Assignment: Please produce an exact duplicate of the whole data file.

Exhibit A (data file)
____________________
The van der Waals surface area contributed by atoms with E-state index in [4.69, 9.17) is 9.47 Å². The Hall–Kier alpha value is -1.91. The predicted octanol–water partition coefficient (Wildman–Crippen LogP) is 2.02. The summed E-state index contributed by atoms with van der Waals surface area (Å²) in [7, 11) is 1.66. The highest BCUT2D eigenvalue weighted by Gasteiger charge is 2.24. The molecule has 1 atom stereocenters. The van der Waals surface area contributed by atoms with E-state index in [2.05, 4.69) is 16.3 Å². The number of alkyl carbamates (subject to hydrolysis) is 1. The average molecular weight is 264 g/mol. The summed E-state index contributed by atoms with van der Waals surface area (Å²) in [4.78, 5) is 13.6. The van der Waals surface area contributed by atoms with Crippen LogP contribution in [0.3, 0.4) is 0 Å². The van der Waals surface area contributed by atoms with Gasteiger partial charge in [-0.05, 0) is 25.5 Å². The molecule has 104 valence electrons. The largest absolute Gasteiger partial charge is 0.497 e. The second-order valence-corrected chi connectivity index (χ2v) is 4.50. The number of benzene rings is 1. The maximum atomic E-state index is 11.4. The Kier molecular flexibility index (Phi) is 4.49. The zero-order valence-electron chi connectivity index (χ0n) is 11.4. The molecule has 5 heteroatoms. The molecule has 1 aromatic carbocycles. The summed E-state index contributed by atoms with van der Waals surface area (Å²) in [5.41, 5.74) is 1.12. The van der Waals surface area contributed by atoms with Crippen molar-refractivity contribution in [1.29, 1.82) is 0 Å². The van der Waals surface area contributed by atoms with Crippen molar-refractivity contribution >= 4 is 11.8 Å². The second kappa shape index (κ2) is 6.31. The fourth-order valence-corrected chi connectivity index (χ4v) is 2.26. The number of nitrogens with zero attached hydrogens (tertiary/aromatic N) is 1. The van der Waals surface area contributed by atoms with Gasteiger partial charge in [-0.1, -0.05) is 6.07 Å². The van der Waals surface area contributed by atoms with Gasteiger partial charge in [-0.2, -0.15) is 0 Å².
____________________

The van der Waals surface area contributed by atoms with E-state index in [4.69, 9.17) is 9.47 Å². The Hall–Kier alpha value is -1.91. The predicted octanol–water partition coefficient (Wildman–Crippen LogP) is 2.02. The summed E-state index contributed by atoms with van der Waals surface area (Å²) in [7, 11) is 1.66. The highest BCUT2D eigenvalue weighted by Gasteiger charge is 2.24. The molecule has 1 atom stereocenters. The van der Waals surface area contributed by atoms with E-state index in [2.05, 4.69) is 16.3 Å². The number of alkyl carbamates (subject to hydrolysis) is 1. The average molecular weight is 264 g/mol. The summed E-state index contributed by atoms with van der Waals surface area (Å²) in [4.78, 5) is 13.6. The van der Waals surface area contributed by atoms with Crippen LogP contribution in [0.3, 0.4) is 0 Å². The van der Waals surface area contributed by atoms with Gasteiger partial charge in [-0.05, 0) is 25.5 Å². The molecule has 104 valence electrons. The largest absolute Gasteiger partial charge is 0.497 e. The second-order valence-corrected chi connectivity index (χ2v) is 4.50. The number of benzene rings is 1. The maximum atomic E-state index is 11.4. The Kier molecular flexibility index (Phi) is 4.49. The zero-order valence-electron chi connectivity index (χ0n) is 11.4. The molecule has 5 heteroatoms. The molecule has 1 aromatic carbocycles. The summed E-state index contributed by atoms with van der Waals surface area (Å²) in [5.41, 5.74) is 1.12. The van der Waals surface area contributed by atoms with Crippen molar-refractivity contribution in [1.29, 1.82) is 0 Å². The van der Waals surface area contributed by atoms with Crippen molar-refractivity contribution >= 4 is 11.8 Å². The second kappa shape index (κ2) is 6.31. The fourth-order valence-corrected chi connectivity index (χ4v) is 2.26. The number of nitrogens with zero attached hydrogens (tertiary/aromatic N) is 1. The van der Waals surface area contributed by atoms with Gasteiger partial charge in [-0.1, -0.05) is 6.07 Å². The van der Waals surface area contributed by atoms with Gasteiger partial charge in [-0.2, -0.15) is 0 Å².